The balance sheet: “CICIG investigations led to 1,540 indictments in 120 cases involving over 70 illicit networks,” American University researchers Charles Call and Jeffrey Hallock wrote in a study on Guatemala earlier this year.

The independent investigators, led by Colombian jurist Ivan Velasquez, became emblems of the new regional sensibility in favor of radical transparency and the rule of law, inspiring similar initiatives in Honduras and El Salvador.

Still, Guatemala’s influence brokers are practiced in the art of finessing legal emergencies, often with a varnish of civic rectitude. Morales survived his term by closing ranks with other endangered lawmakers, maneuvering to outflank and shut down the aggressive anticorruption office he’d once heralded. By becoming the first head of state to follow Donald Trump in moving his country’s Israeli embassy to Jerusalem, Morales insulated himself from any U.S. blowback for expelling CICIG.

If Guatemala launched Central America’s prosecutorial counteroffensive against dirty politics, it runs the risk of being remembered as a cautionary tale about the limits of reform in entitled societies run by captured institutions.

Happily, as the convulsion in Guatemala suggests, that may not be the whole story. Although CICIG and its spinoffs haven’t stopped the rot at the top, their digging has tapped civic frustration and resentment that has deepened as it spreads. Guatemala ranked 148 on Transparency International’s 180-nation corruption perception index. No wonder two of three Guatemalans distrust the government. The budget revolt reached 10 Guatemalan provinces (departamentos), where inconformity flared into fury. “More battlesome, with a Jacobin feel, at once unruly and consistent, the people took on the government and the political system,” wrote Alvaro Montenegro, a journalist and political activist who helped launch the national campaign for Giammattei to resign.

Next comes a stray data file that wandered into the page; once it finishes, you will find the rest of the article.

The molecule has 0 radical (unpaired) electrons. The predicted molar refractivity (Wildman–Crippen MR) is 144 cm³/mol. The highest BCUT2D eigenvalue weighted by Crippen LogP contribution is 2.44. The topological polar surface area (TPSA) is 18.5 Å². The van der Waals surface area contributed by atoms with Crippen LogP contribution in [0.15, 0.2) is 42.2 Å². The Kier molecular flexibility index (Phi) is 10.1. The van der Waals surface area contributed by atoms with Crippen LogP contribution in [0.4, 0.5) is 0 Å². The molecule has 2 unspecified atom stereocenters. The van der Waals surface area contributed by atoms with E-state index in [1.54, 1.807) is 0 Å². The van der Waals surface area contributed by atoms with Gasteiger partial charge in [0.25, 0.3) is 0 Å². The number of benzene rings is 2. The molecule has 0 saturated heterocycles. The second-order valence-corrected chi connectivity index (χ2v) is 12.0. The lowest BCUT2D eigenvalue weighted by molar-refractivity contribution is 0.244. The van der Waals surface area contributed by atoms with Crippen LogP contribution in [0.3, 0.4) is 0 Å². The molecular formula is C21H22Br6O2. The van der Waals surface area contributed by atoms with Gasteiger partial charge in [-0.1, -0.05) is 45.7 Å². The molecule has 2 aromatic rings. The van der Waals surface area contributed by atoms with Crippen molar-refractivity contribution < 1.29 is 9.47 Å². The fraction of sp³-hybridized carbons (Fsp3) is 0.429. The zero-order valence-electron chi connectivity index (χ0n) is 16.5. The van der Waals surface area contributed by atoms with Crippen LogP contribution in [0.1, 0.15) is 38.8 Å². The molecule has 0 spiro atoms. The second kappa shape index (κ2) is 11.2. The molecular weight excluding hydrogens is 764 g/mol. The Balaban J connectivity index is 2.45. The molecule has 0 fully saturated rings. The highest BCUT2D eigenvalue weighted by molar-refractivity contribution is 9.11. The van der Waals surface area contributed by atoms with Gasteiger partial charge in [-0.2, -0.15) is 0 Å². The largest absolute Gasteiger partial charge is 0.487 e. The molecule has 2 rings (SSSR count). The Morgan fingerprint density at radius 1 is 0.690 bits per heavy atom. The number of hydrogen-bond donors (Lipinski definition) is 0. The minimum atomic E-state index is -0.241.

The beleaguered Guatemalan leader, belatedly, is trying to hang on through appeasement and civic dialogue, and he may stave off his removal. “The pandemic has put social tensions and conflicts on hold throughout the region for most of this year,” said Giancarlo Morelli, a Central America expert at the Economist Intelligence Unit. But as Morelli notes, “the root causes are still there and are likely to return even stronger.”

Guatemala’s political elite may have written the book on surviving popular revolt and upheaval. Governing under the volcano is another matter.

This column does not necessarily reflect the opinion of the editorial board or Bloomberg LP and its owners.

Mac Margolis is a Bloomberg Opinion columnist covering Latin and South America. He was a reporter for Newsweek and is the author of “The Last New World: The Conquest of the Amazon Frontier.”

©2020 Bloomberg L.P.